http://www.gracecitychurch.com/sermon/becoming-a-godly-man/
10.00
...
I put my house on the market. I'm thinking, "Okay, my house will sell." I gotta go down and I'm--we can't get the kids into school. The school's are already full. We're there too late because the school districts are different between the northwest and the southwest. We're renting a place temporarily. All my stuff, all our stuff, is up in our place in Seattle. Our house is on the market. Our house is not selling. ...


10.35
and I was in Arizona trying to figure out what the next season of life looks like with elementary, junior high, high school, college and my phone alarm starts going off and I assume somebody broke in or whatever. So I send my realtor over. My realtor calls me and his voice is trembling and he sends me this photo. He said, "I'm standing at your house and here it is." [audience reaction of dismay, apparently at a photo] Yeah,that--that's my house. Or WAS my house. And a 200-foot tree fell on my house and crushed our bedroom. Our bed is under that rubble. If my wife and I were taking a nap at 1 o'clock on a Saturday we'd be dead.


So I flew up late at night. I go to the property all the power's out. I'm there with a flashlight. It's pouring down rain and I'm going through the rubble that is our home and I'm glad that nobody in my family died. And I'm thinking, "How--this is all my equity. This is what I was going to use to relocate and provide for my family. And, and here it is." And now I live in another state so how am I supposed to fix this?
...

11.55
I remember sitting at the house, actually, outside in the rain looking at what used to be my house.  I'm like, "Okay, Lord, this family is my responsibility." My stuff is in this house. My family is in another state. We don't have a permanent place to live. I can't find a school for my children. All of our equity and wealth is in a destroyed home and I'm unemployed. ...


13.05
And I remember just standing there in the rain just like, "Father, Dad, I need help now. I need wisdom. I need provision. I need a path forward. I accept responsibility for the well-being of my family. But how to proceed forward, Dad, I'm not entirely clear on. I could really use your help." And God's a good father and he has answered that prayer and He's taken care of our family. And, actually, the good news is we closed this  house last week and it got fixed and somebody bought it who was willing to take that off our hands and allow us to move forward with our lives.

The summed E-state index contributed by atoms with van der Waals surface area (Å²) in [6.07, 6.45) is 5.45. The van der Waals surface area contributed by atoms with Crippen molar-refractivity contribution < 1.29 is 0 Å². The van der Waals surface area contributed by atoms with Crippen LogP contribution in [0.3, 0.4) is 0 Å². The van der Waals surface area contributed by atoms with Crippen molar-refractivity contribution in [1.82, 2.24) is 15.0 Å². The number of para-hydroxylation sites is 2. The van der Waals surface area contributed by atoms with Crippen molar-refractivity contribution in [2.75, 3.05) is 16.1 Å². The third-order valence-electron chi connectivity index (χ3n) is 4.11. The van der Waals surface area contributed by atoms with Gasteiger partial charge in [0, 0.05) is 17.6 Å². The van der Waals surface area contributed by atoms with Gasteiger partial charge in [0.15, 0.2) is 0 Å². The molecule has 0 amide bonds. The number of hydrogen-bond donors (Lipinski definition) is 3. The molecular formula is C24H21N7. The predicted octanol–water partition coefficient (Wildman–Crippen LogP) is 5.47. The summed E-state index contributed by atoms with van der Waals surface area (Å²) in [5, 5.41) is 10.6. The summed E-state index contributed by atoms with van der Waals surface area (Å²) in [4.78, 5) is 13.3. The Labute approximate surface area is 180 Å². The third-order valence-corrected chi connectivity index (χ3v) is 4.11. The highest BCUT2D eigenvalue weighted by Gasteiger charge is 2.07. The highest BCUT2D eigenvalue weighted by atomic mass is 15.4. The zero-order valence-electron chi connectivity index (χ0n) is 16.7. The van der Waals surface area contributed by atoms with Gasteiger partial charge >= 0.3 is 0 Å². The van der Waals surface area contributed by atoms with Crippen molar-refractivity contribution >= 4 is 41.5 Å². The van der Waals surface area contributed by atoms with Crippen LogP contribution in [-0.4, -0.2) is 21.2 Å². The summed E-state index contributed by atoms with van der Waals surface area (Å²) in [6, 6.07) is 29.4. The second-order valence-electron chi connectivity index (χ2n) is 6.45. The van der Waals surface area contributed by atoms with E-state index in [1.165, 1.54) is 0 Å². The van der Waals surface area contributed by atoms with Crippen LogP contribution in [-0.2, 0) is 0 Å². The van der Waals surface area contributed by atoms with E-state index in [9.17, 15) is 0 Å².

It needs to be kept in mind that while Driscoll used the word "Seattle" the actual house he at one point had in Montlake went on the market in 2014.  It sold in December 2014 according to Redfin.
 
So it wasn't Mark Driscoll's house on 2904 Montlake Blvd E in 2015.  But if Driscoll were referring to the house in Woodway in a different county than the King County location of the actual Seattle house ... that just gets us back to what the qualms were about telling Bowen he had the right address but that Driscoll didn't want to comment.  Now it's good nobody in his family died or even got hurt, but Driscoll's evasiveness with Bowen about whether or not it was the right address is not something that the Mark Driscoll who talked to Mother Jones twenty years ago is going to be able to just live down.
 
...
 
By setting themselves up against their elders, postmoderns are ingeniously adding an anti-establishment spirit to their movement. "I really preach; it's not just three points to a better self-esteem," Driscoll says. "Megachurches have perfect services with perfect lighting. We're a friggin' mess." Driscoll delivers his sermons largely off-the- cuff, and refuses to follow a point-by-point outline like most pastors at megachurches do. "I'm very confrontational," he says, "not some pansy-ass therapist."
...
 
That was twenty years ago. Obviously things change. Sometimes what changes is the substance of the stories said for the record.